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Suddenly, universe awash in black holes

An artist's view of a black hole in a globular cluster
An artist's view of a black hole in a globular cluster  


By Richard Stenger
CNN

(CNN) -- Scanning the universe with the most powerful orbiting observatories, scientists have discovered different types of black holes in the most unexpected places.

The findings could shed light on how galaxies form and interact with surrounding star groups as well as revamp theories on the evolution of the universe.

Using the Hubble Space Telescope, researchers confirmed for the first time the existence of medium-size black holes, according to NASA, which announced the findings Tuesday.

"Black holes are more common in the universe than previously thought," said Hubble scientist Roeland van der Marel. "These findings may be telling us something very deep about the formation of star clusters and black holes in the early universe."

Van der Marel and colleagues found the elusive class of black holes, previously only the subject of speculation, in the hearts of globular star clusters.

Finding the 'missing link'

The thick star swarms formed billions of years ago, possess the oldest stars in the cosmos and hover around more conventional galaxies such as the Milky Way.

"These new data from the Hubble help us connect globular clusters to galaxies," said Michael Rich of the University of California, Los Angeles, another of the black hole hunters.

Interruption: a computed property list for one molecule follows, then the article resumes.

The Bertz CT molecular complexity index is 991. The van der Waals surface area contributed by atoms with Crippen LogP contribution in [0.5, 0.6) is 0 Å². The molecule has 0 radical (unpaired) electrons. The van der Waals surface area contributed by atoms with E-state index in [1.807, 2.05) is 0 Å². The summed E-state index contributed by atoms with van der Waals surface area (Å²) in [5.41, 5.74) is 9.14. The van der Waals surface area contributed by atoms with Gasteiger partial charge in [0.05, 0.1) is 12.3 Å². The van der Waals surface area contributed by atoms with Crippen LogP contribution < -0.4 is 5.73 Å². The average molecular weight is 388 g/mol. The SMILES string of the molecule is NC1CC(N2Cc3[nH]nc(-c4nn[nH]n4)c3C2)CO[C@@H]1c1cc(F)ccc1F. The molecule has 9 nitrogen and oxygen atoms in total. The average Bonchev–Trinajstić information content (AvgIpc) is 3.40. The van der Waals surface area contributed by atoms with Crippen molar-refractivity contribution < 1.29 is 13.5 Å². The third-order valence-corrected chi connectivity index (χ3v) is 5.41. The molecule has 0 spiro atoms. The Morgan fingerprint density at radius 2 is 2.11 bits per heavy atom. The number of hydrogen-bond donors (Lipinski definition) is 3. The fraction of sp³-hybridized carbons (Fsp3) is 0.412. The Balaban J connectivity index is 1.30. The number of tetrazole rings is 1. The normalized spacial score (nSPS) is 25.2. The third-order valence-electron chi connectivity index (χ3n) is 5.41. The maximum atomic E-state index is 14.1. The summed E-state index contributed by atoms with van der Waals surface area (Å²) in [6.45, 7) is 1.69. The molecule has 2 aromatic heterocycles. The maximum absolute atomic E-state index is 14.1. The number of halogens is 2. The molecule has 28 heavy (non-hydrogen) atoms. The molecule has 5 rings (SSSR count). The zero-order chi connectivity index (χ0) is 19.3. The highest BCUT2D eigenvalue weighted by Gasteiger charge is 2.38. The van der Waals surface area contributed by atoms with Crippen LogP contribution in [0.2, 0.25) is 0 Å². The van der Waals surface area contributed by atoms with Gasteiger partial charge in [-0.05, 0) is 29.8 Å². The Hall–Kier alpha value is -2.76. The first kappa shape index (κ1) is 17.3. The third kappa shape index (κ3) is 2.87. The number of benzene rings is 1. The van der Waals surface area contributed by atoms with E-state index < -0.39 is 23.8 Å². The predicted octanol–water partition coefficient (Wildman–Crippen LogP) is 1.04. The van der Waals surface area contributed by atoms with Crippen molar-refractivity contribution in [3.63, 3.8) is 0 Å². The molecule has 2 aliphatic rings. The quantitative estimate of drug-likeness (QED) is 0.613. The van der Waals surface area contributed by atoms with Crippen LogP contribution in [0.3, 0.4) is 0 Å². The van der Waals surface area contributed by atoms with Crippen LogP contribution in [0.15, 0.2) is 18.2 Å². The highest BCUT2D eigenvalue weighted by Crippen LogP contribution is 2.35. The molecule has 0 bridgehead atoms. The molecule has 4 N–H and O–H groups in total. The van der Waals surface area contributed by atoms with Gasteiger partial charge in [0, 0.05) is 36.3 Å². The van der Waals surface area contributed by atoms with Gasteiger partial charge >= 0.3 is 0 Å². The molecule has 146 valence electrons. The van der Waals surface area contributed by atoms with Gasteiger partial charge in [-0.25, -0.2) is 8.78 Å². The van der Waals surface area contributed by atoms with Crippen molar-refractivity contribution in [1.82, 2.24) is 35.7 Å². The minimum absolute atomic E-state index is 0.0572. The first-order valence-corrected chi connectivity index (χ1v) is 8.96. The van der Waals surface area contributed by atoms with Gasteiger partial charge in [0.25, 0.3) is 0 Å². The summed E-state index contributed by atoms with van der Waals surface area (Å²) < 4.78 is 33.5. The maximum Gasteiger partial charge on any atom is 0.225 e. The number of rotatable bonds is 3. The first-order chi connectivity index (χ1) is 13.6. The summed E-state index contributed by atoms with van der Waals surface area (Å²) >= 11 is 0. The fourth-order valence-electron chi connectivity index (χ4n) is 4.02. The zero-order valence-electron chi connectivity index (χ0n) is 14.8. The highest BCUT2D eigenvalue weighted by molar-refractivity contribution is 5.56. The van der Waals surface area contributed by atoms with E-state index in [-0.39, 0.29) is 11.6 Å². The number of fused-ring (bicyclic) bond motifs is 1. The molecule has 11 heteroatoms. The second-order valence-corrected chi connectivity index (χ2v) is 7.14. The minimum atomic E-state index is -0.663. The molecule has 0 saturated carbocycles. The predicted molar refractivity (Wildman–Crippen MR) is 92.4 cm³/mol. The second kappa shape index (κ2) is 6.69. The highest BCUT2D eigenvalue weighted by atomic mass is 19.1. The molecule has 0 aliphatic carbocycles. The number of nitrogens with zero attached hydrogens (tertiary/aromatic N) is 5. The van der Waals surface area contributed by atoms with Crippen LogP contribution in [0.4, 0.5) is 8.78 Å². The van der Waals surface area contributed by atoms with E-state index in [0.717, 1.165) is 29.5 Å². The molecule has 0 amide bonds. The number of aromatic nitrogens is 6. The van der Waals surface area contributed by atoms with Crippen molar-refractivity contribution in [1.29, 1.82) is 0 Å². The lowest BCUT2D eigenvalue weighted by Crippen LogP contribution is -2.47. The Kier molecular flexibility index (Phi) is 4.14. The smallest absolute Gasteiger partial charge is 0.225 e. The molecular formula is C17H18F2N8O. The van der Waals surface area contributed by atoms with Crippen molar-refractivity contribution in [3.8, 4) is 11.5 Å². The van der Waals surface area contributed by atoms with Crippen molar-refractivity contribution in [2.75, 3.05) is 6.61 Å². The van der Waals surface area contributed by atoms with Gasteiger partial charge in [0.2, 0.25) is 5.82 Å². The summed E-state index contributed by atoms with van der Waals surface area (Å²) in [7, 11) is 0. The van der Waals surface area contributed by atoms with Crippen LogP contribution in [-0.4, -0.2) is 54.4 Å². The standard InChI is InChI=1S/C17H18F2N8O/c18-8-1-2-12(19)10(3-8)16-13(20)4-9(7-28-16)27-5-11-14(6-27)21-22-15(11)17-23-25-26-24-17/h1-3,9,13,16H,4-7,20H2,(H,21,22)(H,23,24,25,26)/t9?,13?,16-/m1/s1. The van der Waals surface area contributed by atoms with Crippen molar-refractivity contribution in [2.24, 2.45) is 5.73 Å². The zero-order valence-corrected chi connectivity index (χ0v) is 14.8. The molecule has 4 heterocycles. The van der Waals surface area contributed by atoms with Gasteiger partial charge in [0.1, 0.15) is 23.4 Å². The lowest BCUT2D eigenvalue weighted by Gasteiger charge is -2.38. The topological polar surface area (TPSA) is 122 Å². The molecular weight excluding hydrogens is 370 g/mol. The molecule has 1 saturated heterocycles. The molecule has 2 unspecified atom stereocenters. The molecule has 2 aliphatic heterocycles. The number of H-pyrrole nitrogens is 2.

One of the black holes, about 32,000 light-years away in the globular cluster M15, has an estimated mass 4,000 times that of the sun.

To compare, small black holes peppered throughout the cosmos have only several times more mass than the sun.

The largest known ones, which lurk in the core of many galaxies, including the Milky Way, are thought to have millions or billions of times the mass of the sun.

"Medium-size black holes are an astronomical missing link," said Steinn Sigurdsson of Pennsylvania State University in University Park.

Many scientists speculate that small black holes served as seeds for larger ones, merging with nearby peers into increasingly larger black holes in galactic cores over the eons.

"These intermediate-mass black holes that have now been found with Hubble may be the building blocks of supermassive black holes that dwell in the center of most galaxies," said Karl Gebhardt of the University of Texas at Austin.

In old galaxies, more surprises

The Chandra X-ray Observatory's view of an old galactic cluster with many more active black holes than expected
The Chandra X-ray Observatory's view of an old galactic cluster with many more active black holes than expected  

In another cosmic search with unforeseen results, scientists using the Chandra X-ray Observatory in space and the Carnegie telescope in Chile detected six times more active supermassive black holes than expected in a cluster of aging galaxies.

Such black holes are thought to be common in young galaxies, where the matter gobblers have plenty of material to satisfy their voracious appetites.

But astronomers presumed such dynamic black holes were rare in older galaxies, their supplies of gas and dust presumably depleted over the eons.

"This changes our view of galaxy clusters as the retirement homes for old and quiet black holes," astronomer Paul Martini said last week.

Martini and colleagues published their findings in the September 10 issue of The Astrophysical Journal Letters.

Black holes are regions of space so staggeringly warped and dense that light cannot escape their grasp. Small ones are thought to be the collapsed remnants of stars much larger than the sun. Supermassive specimens are squeezed into areas about the size of our solar system.



 
 
 
 


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